In November iA Writer reached version 5. It was a free upgrade to those who had earlier versions. There are changes. First the iOS version now works with the new iOS file system.
There are other changes which added functionality without adding complexity. One is that it is now easier to create tables in text.
iA Writer’s other big change is there is a new duospace font. Since the software first arrived there has been no choice other than a standard monospace, typewriter-style font. Now you can choose monospace or duospace.
This sounds like a big deal. In many ways it is. And yet, you’d hardly notice it. I knew I had set the new font in my preferences after downloading the update, but had to go back a moment ago to check I was using it. That’s how subtle it is.
Indeed, while typing away you hardly notice any of the improvements in the last seven years and five versions of iA Writer. That’s the whole point of a minimalist application.
Designers and other professionals love its power. So do hardware makers. Photoshop chews through computing resources. You need a powerful processor and lots of ram to make it work. Even then it can be slow.
Acorn 6 compared to Photoshop
Acorn is the polar opposite. It has fewer features. Relative to Photoshop, it sips resources.
I found Acorn when I moved to a MacBook Air . Photoshop runs on the Air, but it isn’t pretty. After asking around I found and purchased Acorn 5. I wish I had found Acorn earlier.
While there is power in Photoshop, I only ever scratched the surface of the software.
As a journalist, my image processing is cropping and tweaking to make pictures clearer. Often that’s simple. It means applying filters or adjusting colours and contrast.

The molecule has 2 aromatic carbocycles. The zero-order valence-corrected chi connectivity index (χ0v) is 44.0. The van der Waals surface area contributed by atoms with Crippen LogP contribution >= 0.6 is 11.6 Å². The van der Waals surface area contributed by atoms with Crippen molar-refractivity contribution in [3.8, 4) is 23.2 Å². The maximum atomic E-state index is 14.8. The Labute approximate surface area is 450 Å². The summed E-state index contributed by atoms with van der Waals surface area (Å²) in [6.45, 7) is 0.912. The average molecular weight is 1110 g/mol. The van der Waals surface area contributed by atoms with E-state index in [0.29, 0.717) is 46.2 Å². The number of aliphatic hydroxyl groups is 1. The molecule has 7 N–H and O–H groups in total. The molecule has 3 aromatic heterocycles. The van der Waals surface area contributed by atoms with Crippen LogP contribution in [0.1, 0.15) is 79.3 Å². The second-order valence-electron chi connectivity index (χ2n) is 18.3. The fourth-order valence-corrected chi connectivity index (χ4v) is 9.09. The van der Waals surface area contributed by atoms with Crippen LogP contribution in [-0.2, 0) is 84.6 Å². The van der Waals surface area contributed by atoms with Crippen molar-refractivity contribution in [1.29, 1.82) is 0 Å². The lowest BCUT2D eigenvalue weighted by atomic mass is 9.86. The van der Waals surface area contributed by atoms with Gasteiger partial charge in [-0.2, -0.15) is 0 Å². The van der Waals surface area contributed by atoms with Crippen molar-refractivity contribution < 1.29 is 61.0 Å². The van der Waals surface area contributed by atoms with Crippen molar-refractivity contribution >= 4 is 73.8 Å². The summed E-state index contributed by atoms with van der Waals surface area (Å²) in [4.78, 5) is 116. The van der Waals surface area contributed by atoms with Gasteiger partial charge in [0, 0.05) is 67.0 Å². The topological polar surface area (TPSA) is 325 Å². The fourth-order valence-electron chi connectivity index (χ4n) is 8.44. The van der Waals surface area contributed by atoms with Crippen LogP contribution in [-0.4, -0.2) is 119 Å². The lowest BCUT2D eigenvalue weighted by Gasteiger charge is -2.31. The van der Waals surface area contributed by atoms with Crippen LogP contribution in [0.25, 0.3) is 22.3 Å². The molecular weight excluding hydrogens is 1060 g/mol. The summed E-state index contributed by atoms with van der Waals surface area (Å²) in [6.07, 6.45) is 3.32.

On the rare occasion I want to do more, Photoshop’s steep learning curve is, well, steep.
It means struggling for a few minutes. Then giving up by reverting to a less ambitious plan B. If the job has enough budget, then a professional can do the job.
Which meant I wasn’t getting value out of Photoshop.
The cheapest way to buy Photoshop is to pay a little over NZ$30 a month for a subscription.
At the time of writing you can buy Acorn 6 outright for about three weeks’ Photoshop. There is a limited-time US$15 promotion. When the price returns to US$30, Acorn 6 will still cost less than two months of Photoshop.
Everyday image editing
I use Acorn 6 every day. While I still only scratch the surface of the software, going deeper is less time consuming. It’s less daunting. Flying Meat software provides all the online help and tutorials you might need to solve problems.
The software never pushes against the resource limits of my MacBook Air. Acorn is snappy all the time, no matter what you throw at it. OK, that might not be the case if you try something heroic. That’s not somewhere I go.
I’ve yet to find any image editing task that I want to do, but can’t. If there’s something tricky and there’s a budget, I’ll still hire a pro to do the work with Photoshop.
Knowing when to walk away from time-wasting is a useful life skill for a freelance. So is knowing when to buy a low-joule image editing application.